M: The stealth or personal relationship approach. You talk to the people who are already convinced, knowing that they have relationships of which you don’t know anything about. The people we know, they might be the wife of somebody, they might be the colleague at Fudan University, and we do have Fudan University as one of our sponsors, they sponsor the Bookworm Project. You just have to let it go. So all we can ensure, is that we do it well, we are a good role model for others, at the end of the day we want them to see the benefit for the community and we want the children to have resources. It will take a while. Sometimes, an idea takes a long time to gain traction, and all of a sudden there’s incremental pace. So we’re not yet at the incremental pace, we’re just at the trying to gain traction. Especially in the Chinese sector.
There’s hope. Actually, as a company, we’re treading a fine line, because we have to stay in the market in order to influence it. We’re treading this fine line of having to work, deliver, and yet also pitch the bigger picture to those who are not yet on board. We show, there is a display. Because after five years, we did deliver 42,000 or so gift bags. Nobody can say it’s just a gift bag to a primary school child, it has no consequence. When you deliver 42,000 gift bags somebody somewhere is being encouraged with the bigger picture of what life can be and what communities can be, of what helping each other can be. It does make an impact. After those five years maybe some corporations will say, you guys have done this for five years, we could do that. The bigger perspective is that it’s going to take time.
A: Many SAIS students will be looking for satisfying, fulfilling jobs in the near future. Do you have any advice on students looking for work in this area?
M: If you’re passionate about something, there’s a little something that tells you. When I did my second year of my MBA, I thought to myself, do I want to work with Volkswagen, Whirlpool, no that’s not where my passion is. But when I thought would I like to administer women’s shelters or after school programme – oh yes I would, I could put my whole passion into that. So if a person says I could get excited about saving the environment, anything that has to do with the environment, that person has to stick with their passion. Start little, be very humble, build their profile and their CV, based on small accomplishments that add up to a lot. First, you serve as a volunteer. Then, a position becomes open and you enter into that position. Then, you’ve been there for two, three years and you can become a director. Gain that expertise. Be willing to make the effort over and above what your salary range is, or what your managerial level is at, in order to be seen as wanting to go up, and having the skills to go up in management.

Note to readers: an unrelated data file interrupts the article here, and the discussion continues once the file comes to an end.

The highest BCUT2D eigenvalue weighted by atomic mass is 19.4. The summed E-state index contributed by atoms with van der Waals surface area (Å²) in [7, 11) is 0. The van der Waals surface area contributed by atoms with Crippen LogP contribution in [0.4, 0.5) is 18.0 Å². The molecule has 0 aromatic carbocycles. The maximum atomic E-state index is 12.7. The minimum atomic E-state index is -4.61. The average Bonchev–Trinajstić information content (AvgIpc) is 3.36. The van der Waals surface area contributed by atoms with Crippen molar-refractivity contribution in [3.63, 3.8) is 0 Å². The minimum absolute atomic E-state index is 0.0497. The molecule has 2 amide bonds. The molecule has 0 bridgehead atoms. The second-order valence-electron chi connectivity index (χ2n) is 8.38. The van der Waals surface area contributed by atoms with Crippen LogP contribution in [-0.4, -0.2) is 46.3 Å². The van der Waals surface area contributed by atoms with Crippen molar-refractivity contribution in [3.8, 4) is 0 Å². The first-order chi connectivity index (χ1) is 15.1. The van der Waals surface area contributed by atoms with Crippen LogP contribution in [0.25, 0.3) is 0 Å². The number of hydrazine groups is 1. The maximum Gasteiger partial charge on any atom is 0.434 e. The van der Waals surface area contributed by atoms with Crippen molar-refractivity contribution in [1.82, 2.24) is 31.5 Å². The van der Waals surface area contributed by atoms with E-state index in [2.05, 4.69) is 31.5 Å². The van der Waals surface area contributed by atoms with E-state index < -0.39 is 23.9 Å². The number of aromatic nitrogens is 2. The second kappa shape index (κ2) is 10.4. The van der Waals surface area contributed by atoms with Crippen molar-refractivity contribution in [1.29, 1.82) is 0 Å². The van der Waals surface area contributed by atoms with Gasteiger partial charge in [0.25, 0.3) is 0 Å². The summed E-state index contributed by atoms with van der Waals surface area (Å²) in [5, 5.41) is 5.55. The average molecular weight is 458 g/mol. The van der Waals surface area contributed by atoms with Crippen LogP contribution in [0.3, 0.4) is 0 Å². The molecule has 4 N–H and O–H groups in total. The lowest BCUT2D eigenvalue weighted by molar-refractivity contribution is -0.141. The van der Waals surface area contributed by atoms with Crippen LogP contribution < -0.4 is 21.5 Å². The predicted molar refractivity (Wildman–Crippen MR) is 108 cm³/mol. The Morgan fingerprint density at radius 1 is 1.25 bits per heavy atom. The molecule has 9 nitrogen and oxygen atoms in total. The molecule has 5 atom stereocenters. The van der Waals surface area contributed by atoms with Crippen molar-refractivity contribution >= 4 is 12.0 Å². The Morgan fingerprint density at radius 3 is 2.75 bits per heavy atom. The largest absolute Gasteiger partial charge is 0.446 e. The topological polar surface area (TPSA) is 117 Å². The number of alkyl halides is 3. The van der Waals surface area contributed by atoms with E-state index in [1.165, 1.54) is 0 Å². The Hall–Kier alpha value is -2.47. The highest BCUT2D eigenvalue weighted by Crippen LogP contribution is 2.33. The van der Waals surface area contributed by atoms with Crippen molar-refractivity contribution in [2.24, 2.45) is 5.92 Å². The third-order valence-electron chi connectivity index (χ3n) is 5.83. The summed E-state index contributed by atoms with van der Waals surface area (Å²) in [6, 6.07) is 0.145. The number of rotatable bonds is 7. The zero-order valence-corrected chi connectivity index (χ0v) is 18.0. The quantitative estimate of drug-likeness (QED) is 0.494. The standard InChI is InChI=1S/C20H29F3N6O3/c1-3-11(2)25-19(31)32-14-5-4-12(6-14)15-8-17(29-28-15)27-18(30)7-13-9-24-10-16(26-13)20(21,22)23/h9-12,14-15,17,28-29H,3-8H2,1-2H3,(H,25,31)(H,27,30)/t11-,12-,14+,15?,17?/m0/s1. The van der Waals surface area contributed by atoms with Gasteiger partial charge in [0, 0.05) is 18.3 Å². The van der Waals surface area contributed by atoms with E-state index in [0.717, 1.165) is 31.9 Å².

A lot of things are self-driven. You go to a conference, or you read a book, or you do a course online to add to your understanding. The big picture is always where I start: what’s the big picture. To understand the full scale of where the impact of CSR is. If you put your eyes on the big picture, you read about the big picture, you read about interesting people, you read the criticism, and then you read the counter-criticism, so then you don’t go in there thinking you’re going to save the world on your own. You stick with your field, eventually you find your position.
Focus, be ready to enter at a lowly level or in a lowly manner, but if that’s your passion, it will quickly flourish. There is space. And in that space, there is need.
A: If you’re already employed, is it worthwhile to raise CSR as a potential activity to your employer?
M: There’s a guy who works for Morgan Stanley. He’s 100% sold on the idea of CSR. He’s the head of the IT department. He says, the best way to improve your profile with the head of the company is to do CSR, and then go knock on his door and ask him for money. We created CSR Social Group, we did five evenings in a restaurant with beer and things like that, and we invited all the top managers that we knew, including some pretty big managers, VP, GMs, etc. To talk to the young people, we divided them by table, topics. It was very well attended.
We’ve been talking about CSR, and social enterprise, and there is a third element. That is leadership. To be bold enough to go and knock on anybody’s door. That is a tell tale sign of a leader. You’re proactive, you don’t wait for anybody else to do it before you do it. Then you say to the others you could do the same thing as I did. I knocked on the president’s door, and he didn’t fire me because of it, and I talked to him, and he gave me $200, $500, and now he knows me by name. Someone who will go and ask. To step up and take initiative is a characteristic of a leader.